Ian Currie, Honorary Secretary, writes:
What are the key qualities that make an effective manager? And how do these qualities differ from those required by a leader within obstetrics and gynaecology?
One of the key RCOG strategic goals is to enhance and develop leadership within the profession, and in order to achieve that I think we need to look at some of the fundamental differences between what it takes to become a respected manager or leader.
Each one of us at some point in our careers is exposed to aspects of management. Many of us absorb management skills through our lives - almost by osmosis - but others find it difficult to develop this role, avoiding areas of work that would take them away from the comfort zone of their day-to-day clinical duties: after all, we initially chose medicine as a vocation, with a desire to treat patients and not to embark on a career in management.
However, trainees are constantly reminded by experienced consultants about an ever-increasing burden of management encroaching into their job plans. Every area of clinical activity seems to bring with it a multitude of responsibilities that require us to organise teams and allocate resources while still being productive and efficient at the same time. Surely then, it is important to embrace this area of medicine that is alien to most of us and incorporate more of the core skills into our continuing professional development?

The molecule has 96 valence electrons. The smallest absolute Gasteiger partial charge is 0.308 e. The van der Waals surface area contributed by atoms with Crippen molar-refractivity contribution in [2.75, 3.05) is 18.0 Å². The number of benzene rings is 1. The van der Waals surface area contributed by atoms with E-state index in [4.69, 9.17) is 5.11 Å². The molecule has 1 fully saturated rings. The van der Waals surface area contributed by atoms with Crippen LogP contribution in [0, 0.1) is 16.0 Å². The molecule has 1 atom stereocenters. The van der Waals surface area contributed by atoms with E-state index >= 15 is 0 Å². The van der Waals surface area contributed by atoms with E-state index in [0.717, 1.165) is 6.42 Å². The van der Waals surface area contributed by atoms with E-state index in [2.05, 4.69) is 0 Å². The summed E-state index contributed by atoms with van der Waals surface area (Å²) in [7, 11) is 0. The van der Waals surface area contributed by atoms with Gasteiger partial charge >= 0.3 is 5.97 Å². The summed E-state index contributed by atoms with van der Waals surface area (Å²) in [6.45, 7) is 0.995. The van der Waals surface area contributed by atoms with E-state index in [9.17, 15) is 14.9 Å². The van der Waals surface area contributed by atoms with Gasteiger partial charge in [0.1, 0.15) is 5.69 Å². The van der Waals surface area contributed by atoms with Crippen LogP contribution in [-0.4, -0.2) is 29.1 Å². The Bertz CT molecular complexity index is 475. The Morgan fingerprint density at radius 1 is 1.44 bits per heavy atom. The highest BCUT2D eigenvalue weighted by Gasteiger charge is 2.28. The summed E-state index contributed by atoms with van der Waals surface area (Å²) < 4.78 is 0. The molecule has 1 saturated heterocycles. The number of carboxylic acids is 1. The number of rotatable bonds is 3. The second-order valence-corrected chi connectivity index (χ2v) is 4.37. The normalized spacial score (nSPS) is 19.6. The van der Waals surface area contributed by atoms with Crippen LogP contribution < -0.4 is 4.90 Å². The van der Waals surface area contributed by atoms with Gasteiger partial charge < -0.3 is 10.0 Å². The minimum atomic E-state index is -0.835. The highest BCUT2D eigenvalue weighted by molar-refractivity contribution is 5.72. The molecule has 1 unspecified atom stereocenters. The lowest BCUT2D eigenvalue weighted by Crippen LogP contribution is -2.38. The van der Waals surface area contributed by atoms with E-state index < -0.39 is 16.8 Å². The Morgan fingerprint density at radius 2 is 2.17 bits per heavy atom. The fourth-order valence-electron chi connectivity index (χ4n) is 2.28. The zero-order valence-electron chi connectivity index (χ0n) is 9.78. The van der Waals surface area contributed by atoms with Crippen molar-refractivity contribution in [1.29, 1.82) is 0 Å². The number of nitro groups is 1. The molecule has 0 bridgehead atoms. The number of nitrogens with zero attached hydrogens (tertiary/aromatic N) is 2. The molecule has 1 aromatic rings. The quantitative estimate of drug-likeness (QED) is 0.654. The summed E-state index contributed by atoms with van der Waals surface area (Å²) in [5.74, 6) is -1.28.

Many of us are frustrated when dealing directly with hospital managers, feeling threatened with the encounter. Some may even find the experience confrontational. Being able to understand management language goes some way to breaking down those barriers that we see in so many units between management and clinicians. I would put it to you that we all need to be managers in some form and embrace this as an integral part of our jobs.
So what makes an effective leader? True leaders create vision and see the bigger picture with more of a strategic ideology. Leaders are usually charismatic and inspirational but this does not mean that only the extrovert is a born leader. True leadership is much more than that and goes much further than just managing individuals. At the very heart of leadership is an ability to empower staff and to align the organisation to their 'vision'.
I would agree that the dreaded 'one-day management or leadership course' goes some way to starting development in this area, but surely we should be going much further with our knowledge base if we are going to get true fulfillment from our clinical jobs. Leadership and management should not be something we just progress to in our fifth decade. Yes, if we are an effective manager or leader, we do become even more effective with experience and time, but there are many younger consultants out there that have core managerial and leadership skills. These should be identified early in their careers and nurtured with a complimentary programme of development.
Let us all become more effective managers and inspirational leaders for the future.
RCOG Honorary Secretary
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